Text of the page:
The Páramos y Bosques Montanos de Jaén y Tabaconas Regional Conservation Area, established on May 5 in the department of Cajamarca, Peru protects 77,930 acres of páramo, a unique, high altitude Andean ecosystem important for the provision of water. It is located in the Chamaya and Chinchipe River basins, with an altitude ranging from 4,900 to 12,000 feet above sea level.
The area forms part of an important biological corridor that includes the Yacuri National Park in Ecuador with the Tabaconas Namballe National Sanctuary in northern Peru. Further connectivity is provided through seven private conservation areas managed by campesino communities and the Chaupe, Cunía and Chinchiquilla Regional Conservation Area created with AAF support in 2019. This corridor is of great biogeographical importance, as it constitutes an important tool that promotes the conservation of the flora and fauna that depend on its vast habitat to survive, like the mountain tapir (Tapirus pinchaque) – critically endangered in Peru and of which only 350-375 remain in the country. The mountain tapirs are important seed dispersers and therefore play a key role in maintaining plant diversity. They reside in the unique páramos and montane forests of Northern Peru and Ecuador, yet their habitat has been largely diminished due to deforestation.
The new Jaén y Tabaconas reserve has a rich biological diversity that includes 256 species of birds, 8 species of amphibians, 31 species of mammals, 6 species of reptiles and 519 plant species registered so far. Among these are the Spix’s night monkey (Aotus vociferans), the Colombian red howler monkey (Allouata seniculus), migratory birds such as the Blackburnian warbler (Setophaga fusca) and the Swainson’s thrush (Catharus ustulatus), and the recently discovered lizard Pholidobolus ulisesi. Plant species include the Podocarpus oleifolius and the Cinchona tree (Cinchona officinalis), the national tree of Peru, also featured on their flag.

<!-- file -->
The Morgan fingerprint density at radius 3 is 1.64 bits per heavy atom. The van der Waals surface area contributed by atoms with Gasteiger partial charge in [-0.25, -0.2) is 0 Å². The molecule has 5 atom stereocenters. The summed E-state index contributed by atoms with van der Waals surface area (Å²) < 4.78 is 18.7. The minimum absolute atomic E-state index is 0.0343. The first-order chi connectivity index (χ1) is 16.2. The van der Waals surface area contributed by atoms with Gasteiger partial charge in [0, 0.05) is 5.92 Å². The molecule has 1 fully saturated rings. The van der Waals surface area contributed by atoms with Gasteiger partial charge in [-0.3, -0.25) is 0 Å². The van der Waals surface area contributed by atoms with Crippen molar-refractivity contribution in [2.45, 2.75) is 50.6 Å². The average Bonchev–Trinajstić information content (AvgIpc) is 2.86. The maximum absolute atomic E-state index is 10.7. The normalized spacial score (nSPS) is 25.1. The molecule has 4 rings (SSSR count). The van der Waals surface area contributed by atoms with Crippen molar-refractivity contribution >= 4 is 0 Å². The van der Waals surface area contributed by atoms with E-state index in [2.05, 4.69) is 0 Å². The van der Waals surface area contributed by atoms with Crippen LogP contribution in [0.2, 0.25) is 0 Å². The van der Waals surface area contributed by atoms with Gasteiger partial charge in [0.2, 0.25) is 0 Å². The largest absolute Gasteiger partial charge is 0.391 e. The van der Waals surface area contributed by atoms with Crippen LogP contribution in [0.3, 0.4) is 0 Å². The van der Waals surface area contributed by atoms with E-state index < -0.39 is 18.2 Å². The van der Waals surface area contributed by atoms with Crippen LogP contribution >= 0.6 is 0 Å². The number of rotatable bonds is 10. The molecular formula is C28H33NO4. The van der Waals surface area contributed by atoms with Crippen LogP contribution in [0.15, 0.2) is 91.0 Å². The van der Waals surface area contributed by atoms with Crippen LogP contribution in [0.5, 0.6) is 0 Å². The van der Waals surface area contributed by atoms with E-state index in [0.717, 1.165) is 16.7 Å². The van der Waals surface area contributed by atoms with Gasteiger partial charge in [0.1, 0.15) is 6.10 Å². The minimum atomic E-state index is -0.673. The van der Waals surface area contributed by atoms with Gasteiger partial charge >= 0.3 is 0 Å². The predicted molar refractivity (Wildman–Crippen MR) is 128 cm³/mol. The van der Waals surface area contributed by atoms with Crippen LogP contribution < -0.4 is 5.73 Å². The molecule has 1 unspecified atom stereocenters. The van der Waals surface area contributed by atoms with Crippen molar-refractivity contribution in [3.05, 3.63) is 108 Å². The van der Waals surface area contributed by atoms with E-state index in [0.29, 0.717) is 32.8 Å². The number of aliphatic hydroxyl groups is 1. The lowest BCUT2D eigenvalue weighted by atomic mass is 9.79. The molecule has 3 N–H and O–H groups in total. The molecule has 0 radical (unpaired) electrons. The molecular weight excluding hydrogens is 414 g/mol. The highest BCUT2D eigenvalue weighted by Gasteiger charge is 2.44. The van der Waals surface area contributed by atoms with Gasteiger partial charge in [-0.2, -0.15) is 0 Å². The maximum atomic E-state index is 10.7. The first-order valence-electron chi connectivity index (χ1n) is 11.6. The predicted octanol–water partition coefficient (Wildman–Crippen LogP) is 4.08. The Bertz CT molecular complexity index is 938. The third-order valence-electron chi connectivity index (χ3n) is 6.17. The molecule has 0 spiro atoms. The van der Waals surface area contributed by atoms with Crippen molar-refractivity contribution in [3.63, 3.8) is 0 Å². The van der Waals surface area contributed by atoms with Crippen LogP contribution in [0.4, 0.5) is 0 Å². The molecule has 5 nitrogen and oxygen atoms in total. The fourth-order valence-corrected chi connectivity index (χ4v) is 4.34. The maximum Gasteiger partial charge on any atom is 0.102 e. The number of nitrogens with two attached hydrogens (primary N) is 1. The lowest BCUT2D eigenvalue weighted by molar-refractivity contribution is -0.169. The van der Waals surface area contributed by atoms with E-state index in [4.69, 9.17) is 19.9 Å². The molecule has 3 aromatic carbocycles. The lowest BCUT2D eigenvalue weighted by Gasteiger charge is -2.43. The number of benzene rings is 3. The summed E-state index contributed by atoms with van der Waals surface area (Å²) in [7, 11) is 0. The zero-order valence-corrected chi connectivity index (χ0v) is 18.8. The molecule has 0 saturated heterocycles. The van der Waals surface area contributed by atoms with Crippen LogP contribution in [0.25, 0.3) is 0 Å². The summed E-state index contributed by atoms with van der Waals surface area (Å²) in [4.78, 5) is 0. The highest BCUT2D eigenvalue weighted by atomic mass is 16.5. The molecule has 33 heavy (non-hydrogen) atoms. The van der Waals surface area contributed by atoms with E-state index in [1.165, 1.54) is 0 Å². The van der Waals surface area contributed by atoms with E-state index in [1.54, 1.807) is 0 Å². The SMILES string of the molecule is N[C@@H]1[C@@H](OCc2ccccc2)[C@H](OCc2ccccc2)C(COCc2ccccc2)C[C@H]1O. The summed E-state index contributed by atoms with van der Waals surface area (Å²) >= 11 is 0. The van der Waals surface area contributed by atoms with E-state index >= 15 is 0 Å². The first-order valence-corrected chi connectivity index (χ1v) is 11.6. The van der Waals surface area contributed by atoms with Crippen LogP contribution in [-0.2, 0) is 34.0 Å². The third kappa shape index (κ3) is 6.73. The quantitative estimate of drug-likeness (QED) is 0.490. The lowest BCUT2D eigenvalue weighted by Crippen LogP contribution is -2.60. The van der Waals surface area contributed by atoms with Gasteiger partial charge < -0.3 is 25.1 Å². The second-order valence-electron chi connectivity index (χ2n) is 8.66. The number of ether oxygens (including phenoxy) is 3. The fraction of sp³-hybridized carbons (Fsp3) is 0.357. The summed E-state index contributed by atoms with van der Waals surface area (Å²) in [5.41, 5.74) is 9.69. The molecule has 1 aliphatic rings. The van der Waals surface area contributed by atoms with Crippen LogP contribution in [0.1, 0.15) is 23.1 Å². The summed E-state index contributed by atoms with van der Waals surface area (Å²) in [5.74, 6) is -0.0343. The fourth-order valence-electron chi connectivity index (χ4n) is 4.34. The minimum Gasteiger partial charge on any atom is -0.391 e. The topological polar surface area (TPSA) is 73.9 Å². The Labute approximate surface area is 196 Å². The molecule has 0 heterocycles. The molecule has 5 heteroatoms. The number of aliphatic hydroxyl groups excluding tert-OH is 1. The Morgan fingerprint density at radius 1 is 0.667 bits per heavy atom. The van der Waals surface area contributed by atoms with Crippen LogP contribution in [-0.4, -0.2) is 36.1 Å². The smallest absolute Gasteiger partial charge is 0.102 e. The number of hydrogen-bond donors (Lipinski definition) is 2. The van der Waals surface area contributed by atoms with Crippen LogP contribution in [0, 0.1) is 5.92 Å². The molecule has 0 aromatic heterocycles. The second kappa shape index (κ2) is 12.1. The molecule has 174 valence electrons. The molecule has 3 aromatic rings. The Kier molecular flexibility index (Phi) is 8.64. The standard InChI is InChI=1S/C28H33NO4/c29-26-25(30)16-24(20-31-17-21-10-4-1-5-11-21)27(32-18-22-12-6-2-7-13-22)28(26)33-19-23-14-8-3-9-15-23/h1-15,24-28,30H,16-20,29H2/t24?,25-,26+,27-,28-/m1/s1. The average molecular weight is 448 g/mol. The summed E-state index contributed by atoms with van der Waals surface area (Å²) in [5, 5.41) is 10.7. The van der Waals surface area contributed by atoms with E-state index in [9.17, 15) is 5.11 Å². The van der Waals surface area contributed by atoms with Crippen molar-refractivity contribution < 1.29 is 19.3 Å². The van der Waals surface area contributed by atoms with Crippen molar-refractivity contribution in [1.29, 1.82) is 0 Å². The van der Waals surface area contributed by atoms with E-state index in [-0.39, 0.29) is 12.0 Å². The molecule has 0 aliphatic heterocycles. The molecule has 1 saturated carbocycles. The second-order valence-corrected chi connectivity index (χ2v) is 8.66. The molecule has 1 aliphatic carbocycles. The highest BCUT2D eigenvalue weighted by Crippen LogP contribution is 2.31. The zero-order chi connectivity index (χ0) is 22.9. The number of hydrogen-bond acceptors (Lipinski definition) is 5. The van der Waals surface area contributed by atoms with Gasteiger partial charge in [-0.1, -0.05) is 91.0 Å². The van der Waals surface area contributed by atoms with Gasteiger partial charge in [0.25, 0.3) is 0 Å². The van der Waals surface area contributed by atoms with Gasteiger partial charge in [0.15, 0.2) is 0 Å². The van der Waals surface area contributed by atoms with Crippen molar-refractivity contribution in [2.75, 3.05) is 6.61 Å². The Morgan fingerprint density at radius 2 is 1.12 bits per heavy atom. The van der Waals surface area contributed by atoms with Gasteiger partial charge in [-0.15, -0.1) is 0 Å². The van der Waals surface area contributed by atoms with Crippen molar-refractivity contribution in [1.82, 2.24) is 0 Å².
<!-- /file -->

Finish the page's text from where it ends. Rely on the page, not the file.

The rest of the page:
Páramo ecosystems and montane forests have the ability to capture, retain and store water from mist and rain, ensuring the provision of water resources to the lower parts of the basin. The new regional conservation area has over 17 streams that lead to the primary rivers of the area, the Huancabamba and Tabaconas. In turn, the conservation of these water resources benefits the surrounding 22 communities with a total of 7,195 inhabitants. These communities farm potatoes, pomegranate, sugar cane, coffee, rice, and corn. With the establishment of Páramos y Bosques Montanos de Jaén y Tabaconas, the ecosystems that are being protected store water during the rainy season, in turn supplying it slowly throughout months of low rainfall, securing water for these local crops during the dry season.
The creation of the Páramos y Bosques Montanos de Jaén y Tabaconas Regional Conservation Area was the result of collaboration between AAF grantee Nature and Culture International and the Regional Government of Cajamarca.
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